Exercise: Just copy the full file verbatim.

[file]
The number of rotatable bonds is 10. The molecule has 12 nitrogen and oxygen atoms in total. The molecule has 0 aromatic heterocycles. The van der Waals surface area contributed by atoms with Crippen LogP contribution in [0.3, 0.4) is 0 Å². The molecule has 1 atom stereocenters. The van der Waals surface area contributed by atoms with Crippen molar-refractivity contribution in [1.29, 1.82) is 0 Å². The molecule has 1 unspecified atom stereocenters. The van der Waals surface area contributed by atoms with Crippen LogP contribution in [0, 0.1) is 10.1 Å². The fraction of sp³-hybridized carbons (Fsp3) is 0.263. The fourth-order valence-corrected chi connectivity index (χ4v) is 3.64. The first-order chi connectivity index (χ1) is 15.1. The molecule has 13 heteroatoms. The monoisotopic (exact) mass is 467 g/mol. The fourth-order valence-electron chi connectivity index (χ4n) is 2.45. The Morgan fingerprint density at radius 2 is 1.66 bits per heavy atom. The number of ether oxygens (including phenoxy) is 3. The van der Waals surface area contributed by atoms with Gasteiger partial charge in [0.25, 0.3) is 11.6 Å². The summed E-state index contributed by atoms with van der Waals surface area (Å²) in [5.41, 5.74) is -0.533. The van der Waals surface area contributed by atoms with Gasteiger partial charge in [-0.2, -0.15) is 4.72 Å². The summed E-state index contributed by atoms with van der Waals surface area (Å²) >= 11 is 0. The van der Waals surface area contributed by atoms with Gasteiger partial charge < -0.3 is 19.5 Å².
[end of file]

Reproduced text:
The number of rotatable bonds is 10. The molecule has 12 nitrogen and oxygen atoms in total. The molecule has 0 aromatic heterocycles. The van der Waals surface area contributed by atoms with Crippen LogP contribution in [0.3, 0.4) is 0 Å². The molecule has 1 atom stereocenters. The van der Waals surface area contributed by atoms with Crippen molar-refractivity contribution in [1.29, 1.82) is 0 Å². The molecule has 1 unspecified atom stereocenters. The van der Waals surface area contributed by atoms with Crippen LogP contribution in [0, 0.1) is 10.1 Å². The fraction of sp³-hybridized carbons (Fsp3) is 0.263. The fourth-order valence-corrected chi connectivity index (χ4v) is 3.64. The first-order chi connectivity index (χ1) is 15.1. The molecule has 13 heteroatoms. The monoisotopic (exact) mass is 467 g/mol. The fourth-order valence-electron chi connectivity index (χ4n) is 2.45. The Morgan fingerprint density at radius 2 is 1.66 bits per heavy atom. The number of ether oxygens (including phenoxy) is 3. The van der Waals surface area contributed by atoms with Gasteiger partial charge in [0.25, 0.3) is 11.6 Å². The summed E-state index contributed by atoms with van der Waals surface area (Å²) in [5.41, 5.74) is -0.533. The van der Waals surface area contributed by atoms with Gasteiger partial charge in [-0.2, -0.15) is 4.72 Å². The summed E-state index contributed by atoms with van der Waals surface area (Å²) >= 11 is 0. The van der Waals surface area contributed by atoms with Gasteiger partial charge < -0.3 is 19.5 Å².